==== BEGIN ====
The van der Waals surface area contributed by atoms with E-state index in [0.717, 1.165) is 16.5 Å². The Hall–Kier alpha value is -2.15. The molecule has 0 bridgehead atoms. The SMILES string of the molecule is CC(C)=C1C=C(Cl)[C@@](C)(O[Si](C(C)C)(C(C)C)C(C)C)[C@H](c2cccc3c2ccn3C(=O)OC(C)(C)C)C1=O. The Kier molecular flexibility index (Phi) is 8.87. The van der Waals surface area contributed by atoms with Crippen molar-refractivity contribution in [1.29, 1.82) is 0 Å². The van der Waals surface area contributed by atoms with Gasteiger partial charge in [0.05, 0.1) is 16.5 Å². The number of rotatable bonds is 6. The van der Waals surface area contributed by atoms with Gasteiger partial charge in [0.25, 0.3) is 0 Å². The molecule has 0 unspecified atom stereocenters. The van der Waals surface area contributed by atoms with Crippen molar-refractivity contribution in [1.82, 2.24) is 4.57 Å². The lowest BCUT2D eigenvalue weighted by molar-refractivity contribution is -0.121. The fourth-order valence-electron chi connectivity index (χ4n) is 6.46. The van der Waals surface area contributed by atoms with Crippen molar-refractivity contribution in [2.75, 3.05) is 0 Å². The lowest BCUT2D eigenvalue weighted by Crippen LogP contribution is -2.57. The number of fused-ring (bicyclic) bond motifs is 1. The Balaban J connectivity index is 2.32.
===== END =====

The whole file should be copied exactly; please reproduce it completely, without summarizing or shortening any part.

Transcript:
The van der Waals surface area contributed by atoms with E-state index in [0.717, 1.165) is 16.5 Å². The Hall–Kier alpha value is -2.15. The molecule has 0 bridgehead atoms. The SMILES string of the molecule is CC(C)=C1C=C(Cl)[C@@](C)(O[Si](C(C)C)(C(C)C)C(C)C)[C@H](c2cccc3c2ccn3C(=O)OC(C)(C)C)C1=O. The Kier molecular flexibility index (Phi) is 8.87. The van der Waals surface area contributed by atoms with Crippen molar-refractivity contribution in [1.29, 1.82) is 0 Å². The van der Waals surface area contributed by atoms with Gasteiger partial charge in [0.05, 0.1) is 16.5 Å². The number of rotatable bonds is 6. The van der Waals surface area contributed by atoms with Gasteiger partial charge in [0.25, 0.3) is 0 Å². The molecule has 0 unspecified atom stereocenters. The van der Waals surface area contributed by atoms with Crippen molar-refractivity contribution in [1.82, 2.24) is 4.57 Å². The lowest BCUT2D eigenvalue weighted by molar-refractivity contribution is -0.121. The fourth-order valence-electron chi connectivity index (χ4n) is 6.46. The van der Waals surface area contributed by atoms with Crippen molar-refractivity contribution in [2.75, 3.05) is 0 Å². The lowest BCUT2D eigenvalue weighted by Crippen LogP contribution is -2.57. The number of fused-ring (bicyclic) bond motifs is 1. The Balaban J connectivity index is 2.32.